Enjoy your time here.

u/comebackwithmybike · 2 pointsr/ireland

>After listening to the Wolfe Tones and Dubliners so much and watching some films like Hunger, Bloody Sunday and In The Name of the Father

Using the above sources (except the Dubliners) to gain a better understanding Irish history and society would be similar to learning about American capitalism by watching Michael Moore documentaries. My point is, these are either emotionally charged or extremely biased sources which is of no benefit to an understanding of history. (Personally, I think using film is generally a bad choice as a method to learn history.)

Some good resources would include:

Dermot Keogh, Twentieth Century Ireland Amazon Link

R.F. Foster, The Oxford History of Ireland Amazon Link (admittedly, many Irish don't like Foster's revisionist approach to Irish history. However, this book is a short and concise edition to Ireland's entire history and provides good context for the 20th century).

Susan McKay, Northern Protestants: An unsettled people Amazon Link

Others mentioned the CAIN website to understand the troubles, and I totally agree. If you are in college at the moment, and have access to academic journal articles, check out Irish Historical Studies. They also have a website.

Finally, check out Newstalk's 'Talking History' podcasts. The presenter is a lecturer in Trinity College, Dublin and his guests are almost always distinct academics on each respective issue. If you look through the back catalog, you will find some great podcasts around twentieth century Irish history.

u/Rory_The_Faggot · 1 pointr/ireland


"An individual tolerant to and dependant upon an opiate who is socially or financially capable of obtaining an adequate supply of good quality drug, sterile syringes and needles, and other paraphernalia may maintain his or her proper social and occupational functions, remain in fairly good health, and suffer little serious incapacitation as a result of dependence.(Julien, 1981 p.117)

u/Your-Ma · 2 pointsr/ireland

Industrial strength Ear Defenders. As a student it was the best thing i ever invested in. Earphones in then these over and you can literally only hear your heartbeat or music you have on.

u/cakan4444 · 5 pointsr/ireland

If it asks for data, it COULD be a security threat, but it would have to get access or exploit a vulnerability for it to get any meaningful data.

If you're ever paranoid about possible security issues, you can get a data condom that only allows power to the phone.

If you have cheap car chargers or USB ports that you only want to use power with, this thing is great.

u/[deleted] · 0 pointsr/ireland


(Edit: this as only partly a joke - OP you said you're using ear-plugs, these only work on low-range frequencies. Ear-muffs work on the higher-range - such as the yelps from a small yapper-type puppy. Best practice is to wear both plugs and muffs.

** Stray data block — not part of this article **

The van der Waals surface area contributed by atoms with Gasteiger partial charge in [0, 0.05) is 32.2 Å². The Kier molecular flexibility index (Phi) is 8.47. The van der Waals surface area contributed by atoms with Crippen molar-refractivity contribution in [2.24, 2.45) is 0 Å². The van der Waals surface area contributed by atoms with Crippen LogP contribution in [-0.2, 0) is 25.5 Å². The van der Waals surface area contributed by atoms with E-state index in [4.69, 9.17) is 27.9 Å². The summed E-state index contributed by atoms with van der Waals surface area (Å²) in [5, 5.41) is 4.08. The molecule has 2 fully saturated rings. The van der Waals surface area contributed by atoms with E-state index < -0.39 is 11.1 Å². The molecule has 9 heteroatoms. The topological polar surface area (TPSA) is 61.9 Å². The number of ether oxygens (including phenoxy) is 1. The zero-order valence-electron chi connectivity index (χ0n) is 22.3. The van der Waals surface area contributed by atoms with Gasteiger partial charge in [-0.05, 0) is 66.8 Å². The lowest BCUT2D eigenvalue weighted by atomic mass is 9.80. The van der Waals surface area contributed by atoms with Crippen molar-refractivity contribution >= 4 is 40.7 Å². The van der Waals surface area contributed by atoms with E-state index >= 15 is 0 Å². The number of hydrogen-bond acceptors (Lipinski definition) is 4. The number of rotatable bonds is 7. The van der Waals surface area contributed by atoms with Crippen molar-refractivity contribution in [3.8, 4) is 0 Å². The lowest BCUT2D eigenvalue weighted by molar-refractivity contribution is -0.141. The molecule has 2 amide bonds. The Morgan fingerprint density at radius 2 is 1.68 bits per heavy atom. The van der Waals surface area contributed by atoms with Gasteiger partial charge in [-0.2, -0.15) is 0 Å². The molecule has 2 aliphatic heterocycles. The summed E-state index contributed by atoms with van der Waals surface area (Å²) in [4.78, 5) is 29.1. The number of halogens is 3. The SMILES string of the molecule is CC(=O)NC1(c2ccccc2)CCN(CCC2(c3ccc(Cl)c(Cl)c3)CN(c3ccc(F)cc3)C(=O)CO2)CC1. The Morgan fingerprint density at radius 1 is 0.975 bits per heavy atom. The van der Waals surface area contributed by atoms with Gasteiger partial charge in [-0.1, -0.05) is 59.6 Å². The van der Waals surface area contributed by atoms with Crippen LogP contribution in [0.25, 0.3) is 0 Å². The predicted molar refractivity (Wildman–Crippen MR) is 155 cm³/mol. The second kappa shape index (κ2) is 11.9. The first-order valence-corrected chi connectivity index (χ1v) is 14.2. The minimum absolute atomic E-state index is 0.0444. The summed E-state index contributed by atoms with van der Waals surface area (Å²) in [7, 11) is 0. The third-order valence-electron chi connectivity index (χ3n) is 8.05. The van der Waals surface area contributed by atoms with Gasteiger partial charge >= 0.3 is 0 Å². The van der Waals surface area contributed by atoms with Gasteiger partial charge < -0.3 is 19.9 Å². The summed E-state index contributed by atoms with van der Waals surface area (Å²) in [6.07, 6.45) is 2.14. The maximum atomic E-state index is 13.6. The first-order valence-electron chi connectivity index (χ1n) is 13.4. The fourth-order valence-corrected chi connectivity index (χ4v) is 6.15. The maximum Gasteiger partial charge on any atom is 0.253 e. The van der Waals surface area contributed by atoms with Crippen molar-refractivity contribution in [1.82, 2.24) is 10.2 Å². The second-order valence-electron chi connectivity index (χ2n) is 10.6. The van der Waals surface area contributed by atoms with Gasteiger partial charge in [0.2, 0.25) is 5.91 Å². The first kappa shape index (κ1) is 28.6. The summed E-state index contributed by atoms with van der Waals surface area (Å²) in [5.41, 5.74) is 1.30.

u/gomorah · 5 pointsr/ireland

I really liked Kinsella's translation of Táin Bó Cúailnge (

And if you're not in the mood for reading, Ronnie Drew has an "Irish Myths and Legends" audiobook that's on Spotify - it's pretty fun (bit cheesy, but that's fine, see:

u/genron1111 · 12 pointsr/ireland

Other than the usual hitchhikers guide to the Galaxy and whatnot, I enjoyed McCarthy's Bar.

This one is good too.

u/small_far_away · 1 pointr/ireland

My gf has

A Handbook of Irish Folklore for college. I don't know if it is really academic or not.
She also has The Táin.

Hope that is useful for you.

u/Ralthooor · 3 pointsr/ireland

I have these and they are pretty good. They also fold up and take up very little space in my bag.

u/Dokky · 2 pointsr/ireland

I just finished this, you may want to read it:

Certainly more complicated than I thought (and I thought I had a good idea).

Sykes-Picot is almost a footnote in what actually happened.

u/ITresearcher1978 · 2 pointsr/ireland

If you don't know anything on the subject then Atlas of the Celts is an easy introduction to the archaeology of the period, got it when I was a kid and one of my favourite books.

About the genetic stuff, this book from Jean Marco has a bit, the interesting but confusing Celts from the West is a good read too.

u/craichoor · 7 pointsr/ireland

Here's an excellent university level book about Irish politics

u/JunglistMassive · 2 pointsr/ireland

The food served on the wings of the Hungerstrike improved significantly during the protest, a very obvious and cack handed attempt to tempt those off the strike. Bobby Sands has written about it. Perhaps you would like to read about it yourself

u/box_of_carrots · 8 pointsr/ireland

He's one of my favourite authors. I've lived over half of my life abroad and he captures the life of the outsider looking in.

You should also read McCarthy's Bar: A Journey of Discovery In Ireland it's both hilarious and insightful.

u/PRigby · 1 pointr/ireland

There's a book on that

Mostly focused on Irish in America, mainly around Irish trade unions opposing Black workers rights

u/delanger · 2 pointsr/ireland

He has some funny reply when asked how can he call himself Irish when he was born in England. He said if a cat had kittens in an oven would you call them cakes?? Ironically he had some odd notions about racial interbreeding (but I can't remember where I read that...may have been in this book).

u/rgiggs11 · 8 pointsr/ireland

According to "How the Irish Became White" author Ignatiev , Irish people were basicially treated as an 'other' race in the US initially.

u/SouthTippBass · 0 pointsr/ireland